Studies over the past few years have shown a solid trend regarding home sizes. Buyers today want smaller homes with smaller price tags. During the boom era in the mid-2000′s, homeownership was about McMansions and spacious sprawls. The recent recession and continued ailing recovery have made many families rethink their budgets and lifestyles. A 9.1 percent unemployment rate hasn’t “helped.”
So, this question is posed. How much space does your family really need? This isn’t a simple cut and dry question. Every family has different needs and dynamics.
Let’s put things into perspective, though. Having a large, show-stopper home doesn’t equate with family happiness. Many families in centuries past lived happily in one room cabins and small-scale homes.
There are social benefits to sharing tighter quarters. Some families feel that smaller homes forces more together time, which means more time for bonding and strengthening relationships.
Smaller homes mean reduced costs across the board. Let’s examine these for a moment. Property taxes are based on the value of your land and home. While more prestigious neighborhoods and homes within city limits typically pay higher taxes, remember that a smaller home in that same prestigious neighborhood will pay a smaller dollar amount in taxes each year. Maintenance costs are also lower. It costs much less to replace a roof on a 1,000 square foot house than it does on a 6,000 square foot one!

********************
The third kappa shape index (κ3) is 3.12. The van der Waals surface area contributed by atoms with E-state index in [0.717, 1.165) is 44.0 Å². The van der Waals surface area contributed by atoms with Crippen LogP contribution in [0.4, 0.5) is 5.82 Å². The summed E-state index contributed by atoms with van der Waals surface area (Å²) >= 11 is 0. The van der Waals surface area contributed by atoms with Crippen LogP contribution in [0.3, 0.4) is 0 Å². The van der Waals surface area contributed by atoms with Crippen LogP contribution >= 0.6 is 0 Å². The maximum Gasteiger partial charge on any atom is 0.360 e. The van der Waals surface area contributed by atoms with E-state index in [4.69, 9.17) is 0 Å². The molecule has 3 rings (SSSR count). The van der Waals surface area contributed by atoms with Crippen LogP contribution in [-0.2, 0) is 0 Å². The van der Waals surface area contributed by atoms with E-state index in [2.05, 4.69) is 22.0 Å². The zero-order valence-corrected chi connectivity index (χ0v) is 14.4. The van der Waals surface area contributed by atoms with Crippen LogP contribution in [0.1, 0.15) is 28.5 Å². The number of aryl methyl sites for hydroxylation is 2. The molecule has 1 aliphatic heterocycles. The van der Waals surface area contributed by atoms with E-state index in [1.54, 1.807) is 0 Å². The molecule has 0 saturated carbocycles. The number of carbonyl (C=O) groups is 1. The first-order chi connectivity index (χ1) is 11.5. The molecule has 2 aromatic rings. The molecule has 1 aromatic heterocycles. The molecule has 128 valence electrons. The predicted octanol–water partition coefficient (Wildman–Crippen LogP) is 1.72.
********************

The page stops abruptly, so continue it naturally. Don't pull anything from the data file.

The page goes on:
The same goes for home insurance and, let’s not forget, the actual purchase price of the home. Reduced size means reduced costs.
Perhaps the most important item is reduced energy costs. Smaller homes take less energy (and money) to heat and cool. Plus, there are fewer rooms and that means fewer lights to be left on!
Today’s standard home, according to recent statistics from the Census Bureau’s Survey of Construction, is 2,150 square feet. This is down considerably from the boom era seen just 5 or 6 short years ago.
These standard houses have 2.5 baths and 3 bedrooms. Can your children share a bedroom? You bet. It can teach responsibility, sharing, and how to get along with others. These are all great lessons to learn as a child.
These standard houses also feature a garage, central air, a fireplace, separate dining room, and three miscellaneous rooms. This doesn’t sound like a one room shack! It’s simply an adjustment from the McMansions that boasted media rooms, exercise rooms, 5+ bedrooms, and a bathroom for every member of the family.
Just 60 years ago, when many people’s grandparents or parents were first entering the housing market, the average home was just 1,000 square feet. Quaint and charming, these houses made warm and loving homes.
If you’re thinking of entering the housing market and are feeling trapped by shrinking budgets, just remember that smaller houses can be just as charming, functional, and full of love!
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Jon Mahoney is the Director for the Luxury Homes Division with Keller Williams Santa Barbara.